5. Ravello, Campania
Sorrento, on the Sorrentine Peninsula, is often the first place many people think of when considering a break to the Amalfi Coast area of Italy. But they are missing a trick by overlooking the smaller, quieter, and arguably more characterful resort town of Ravello. It has more than enough of its own attractions, making it a real hidden treasure of the Amalfi Coast.
This elegant town high in the mountains regularly hosts classical music concerts and is also known for its gorgeous villas and cliffside gardens. There are plenty of routes for scenic walks, with the pebbled stretches in Amalfi just a short drive away. But for days and evenings spent simply sipping cocktails and taking in incredible sea views, Ravello is a hard-to-beat holiday spot.
6. Lucignano, Tuscany
Lucignano is absolute heaven for history lovers. The streets of this medieval walled town were built in concentric circles, giving Lucignano its distinctive oval shape.
And whether you’re navigating the narrow lanes and alleyways or walking around the well-preserved ancient walls, evidence of Lucignano’s rich past is clear to see. Gorgeous brick and stone structures to marvel at include the four original town gates, the town hall with museum, and the church of San Francesco.
Lucignano is a lovely place to experience typical Italian life, with laid-back street cafes and plenty of restaurants offering terrace dining and authentic cuisine. Some of the most romantic al fresco dining spots boast fabulous views across the town and beyond. There’s also a weekly market where you can mingle with locals.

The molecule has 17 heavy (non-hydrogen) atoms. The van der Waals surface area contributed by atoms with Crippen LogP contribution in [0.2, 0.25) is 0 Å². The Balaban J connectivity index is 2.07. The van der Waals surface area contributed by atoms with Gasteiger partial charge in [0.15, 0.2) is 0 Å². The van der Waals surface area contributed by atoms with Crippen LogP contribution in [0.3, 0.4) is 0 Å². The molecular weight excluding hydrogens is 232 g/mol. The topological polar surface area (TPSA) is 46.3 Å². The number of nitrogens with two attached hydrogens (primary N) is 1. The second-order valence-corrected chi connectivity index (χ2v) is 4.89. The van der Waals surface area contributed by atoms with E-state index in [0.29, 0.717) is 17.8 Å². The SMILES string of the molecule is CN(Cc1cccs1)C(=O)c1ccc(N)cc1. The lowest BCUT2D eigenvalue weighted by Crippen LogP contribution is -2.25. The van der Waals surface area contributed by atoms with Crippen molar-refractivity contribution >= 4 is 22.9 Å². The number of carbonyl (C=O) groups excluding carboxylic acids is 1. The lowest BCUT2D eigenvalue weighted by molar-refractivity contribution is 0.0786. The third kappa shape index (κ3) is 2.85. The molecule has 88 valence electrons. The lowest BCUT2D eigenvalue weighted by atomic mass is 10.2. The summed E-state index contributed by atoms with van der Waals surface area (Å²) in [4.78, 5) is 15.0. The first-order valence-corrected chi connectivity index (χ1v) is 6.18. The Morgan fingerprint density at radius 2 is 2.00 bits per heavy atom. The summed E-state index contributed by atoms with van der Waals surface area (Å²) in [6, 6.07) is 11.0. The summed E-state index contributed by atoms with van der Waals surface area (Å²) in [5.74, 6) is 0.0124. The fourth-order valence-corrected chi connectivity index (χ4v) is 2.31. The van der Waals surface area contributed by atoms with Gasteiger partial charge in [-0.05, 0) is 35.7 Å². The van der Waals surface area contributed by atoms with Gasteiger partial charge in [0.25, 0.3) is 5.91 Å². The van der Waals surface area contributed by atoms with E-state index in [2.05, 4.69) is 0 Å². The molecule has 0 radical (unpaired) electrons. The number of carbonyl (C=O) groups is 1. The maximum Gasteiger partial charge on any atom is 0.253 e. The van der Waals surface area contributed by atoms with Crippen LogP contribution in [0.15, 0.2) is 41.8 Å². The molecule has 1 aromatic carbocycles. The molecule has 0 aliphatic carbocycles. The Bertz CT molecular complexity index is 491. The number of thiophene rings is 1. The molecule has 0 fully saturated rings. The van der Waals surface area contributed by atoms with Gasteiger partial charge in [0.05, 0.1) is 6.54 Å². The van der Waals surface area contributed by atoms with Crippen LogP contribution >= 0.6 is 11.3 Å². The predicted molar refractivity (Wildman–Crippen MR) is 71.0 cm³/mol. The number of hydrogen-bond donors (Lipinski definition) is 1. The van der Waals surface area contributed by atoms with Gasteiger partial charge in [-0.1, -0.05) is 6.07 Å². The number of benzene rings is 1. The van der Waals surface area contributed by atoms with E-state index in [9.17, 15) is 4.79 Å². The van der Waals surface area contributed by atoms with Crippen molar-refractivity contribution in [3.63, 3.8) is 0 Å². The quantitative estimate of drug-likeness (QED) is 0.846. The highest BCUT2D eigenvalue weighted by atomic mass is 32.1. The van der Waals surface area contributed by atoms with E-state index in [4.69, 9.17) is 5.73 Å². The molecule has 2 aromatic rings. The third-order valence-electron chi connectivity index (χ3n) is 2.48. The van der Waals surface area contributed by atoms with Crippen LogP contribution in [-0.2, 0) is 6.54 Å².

7. Gardone Riviera, Lake Garda
Gardone Riviera is a great base for exploring picturesque Lake Garda – or for simply recharging your batteries in sophisticated surroundings. The resort town is small and designed for relaxation, being home to just a handful of hotels, some shops, gelaterias and cafes.
If you love nature and gardens, Gardone Riviera is definitely a dream come true – with tree and flower-lined promenades to amble along just for starters. Then there’s the wonderful Heller Botanical Garden to discover. And on some days, just sitting on a lakeside bench enjoying an artisan ice cream and the peaceful lake views is the definition of bliss.
8. Perugia, Umbria
Although Perugia is Umbria’s capital, it’s still much further under the radar than other similar Italian towns and cities. But it’s a city that really does have it all – history, culture, art, scenic views from a hilltop setting, and delicious food.
And there is one food in particular linked to Perugia. A food that sweet-toothed visitors will be especially delighted with. Chocolate! Treat yourself by visiting the chocolate factory on the outskirts of the city, as well as the numerous chocolate shops found across Perugia itself.
Also a delight is the beautiful architecture of Perugia’s well-preserved medieval centre. Highlights include Priori Palace, Piazza IV Novembre, and the Gothic Perugia Cathedral with its Renaissance paintings and frescoes. Perugia is the perfect place for lovers of art, food and culture to indulge and unwind.
9. Palinuro, Campania
Cilento is one of the most remote areas of the Campania region and is often overlooked in favour of the Amalfi Coast slightly further north. Which makes Palinuro, one of Cilento’s most charming coastal towns, feel like a truly secret getaway.
Come to Palinuro for the uncrowded sandy beaches, clean blue sea, lush countryside and cliff top walks. Stay for the authentic experience – because even Italians love coming to this quiet town for their holidays.
When you can tear yourself away from swimming, beach lounging and restaurant meals, join a boat ride out to Capo Palinuro. A tour will see you sailing past cliffs and visiting sea caves, including the spectacular ‘Blue Grotto’.
If you decide to visit one of Italy’s hidden gems, don’t forget your travel insurance. Our European travel insurance can help to give you more confidence to enjoy your next trip.